Investor Update: 16 key metrics your investors want to see in monthly updates

One of the often neglected but critically important pieces of investor relations is committing to send out regular investor updates.

You have received the much-needed funding for your startup. Now it’s time to take the product to newer markets, signup more customers, hire for key positions, and scale operations. The money you just landed will provide some immediate boost, but money alone won’t be enough to make it as big as you have dreamt of.

You need solid backing from your investors, who can help you with new introductions, promotion, and advice on various aspects of running a successful business. For this, you need to engage them, build trust, and strengthen relationships.

One of the often neglected but critically important pieces of investor relations is committing to send out regular investor updates. Investors love to be in the know.They want to know about the progress you are making. They want to know what’s happening with their investment.

This is where tracking and reporting on right metrics comes in play.

One size does not fit all

While monthly investor update is a good frequency, it may be bit too much for a very early stage startup, which may not have enough to report each month. You will need to decide the reporting frequency with your investors.

Similarly, the metrics you should report depend on the stage of startup, company size, revenue, and next funding requirement.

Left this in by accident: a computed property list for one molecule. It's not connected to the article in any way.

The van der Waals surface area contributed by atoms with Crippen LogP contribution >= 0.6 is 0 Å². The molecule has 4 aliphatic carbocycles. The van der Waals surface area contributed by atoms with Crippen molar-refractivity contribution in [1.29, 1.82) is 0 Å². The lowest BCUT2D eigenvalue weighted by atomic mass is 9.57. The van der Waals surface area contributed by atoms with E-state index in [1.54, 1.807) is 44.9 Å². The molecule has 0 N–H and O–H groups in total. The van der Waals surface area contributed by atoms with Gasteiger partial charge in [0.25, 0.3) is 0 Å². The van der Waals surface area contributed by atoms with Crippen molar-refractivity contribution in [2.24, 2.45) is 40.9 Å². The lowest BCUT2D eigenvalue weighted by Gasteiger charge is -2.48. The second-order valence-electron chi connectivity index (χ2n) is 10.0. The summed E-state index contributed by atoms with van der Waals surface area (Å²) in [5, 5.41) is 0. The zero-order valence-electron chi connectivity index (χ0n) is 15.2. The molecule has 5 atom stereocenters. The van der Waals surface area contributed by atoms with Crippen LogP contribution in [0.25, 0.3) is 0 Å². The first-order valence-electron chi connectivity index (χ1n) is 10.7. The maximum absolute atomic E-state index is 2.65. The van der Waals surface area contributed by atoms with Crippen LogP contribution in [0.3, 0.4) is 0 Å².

So instead of being prescriptive about the metrics, let’s look at the key metrics (and chart templates) that most investors want to see in monthly updates.You can agree with your investors on the most important three–five metrics that they would like to see.

Key Performance Indicators (KPIs) and Metrics

1. Revenue against goal

Absolute revenue number is just a data point. Connect the data points and establish trends by providing context such as revenue against goal, average revenue (chart 2), percentage revenue growth (chart 3), revenue against forecast (chart 4), and comparison with previous period (chart 5).

Also, provide commentary where necessary.

2. Average revenue


Average monthly revenue = [(Revenue in month 1 + month 2 + month 3 + … + month n) / Number of months]

In this chart template, average monthly revenue is derived from absolute numbers using formulas.

3. Percentage revenue growth month-over-month


% Revenue Growth = [(Revenue in this month - Revenue in previous month) / Revenue in previous month] x 100

In this chart template;

  • Percentage growth (positive or negative / increase or decrease) is derived from absolute numbers using formulas.
  • Columns with negative growth are automatically highlighted in a different colour.

4. Revenue: actual and forecast


Revenue overachieved or underachieved = actual revenue - forecast revenue.

In this chart template;

  • Difference between actual and forecast revenue is derived from absolute values using formulas, and
  • The overachieved/underachieved portion is automatically highlighted in different colours.

5. Revenue: This year vs. last year

Comparison of revenue with previous period offers context and shows increase/decrease over last year.

6. Percentage revenue from new customers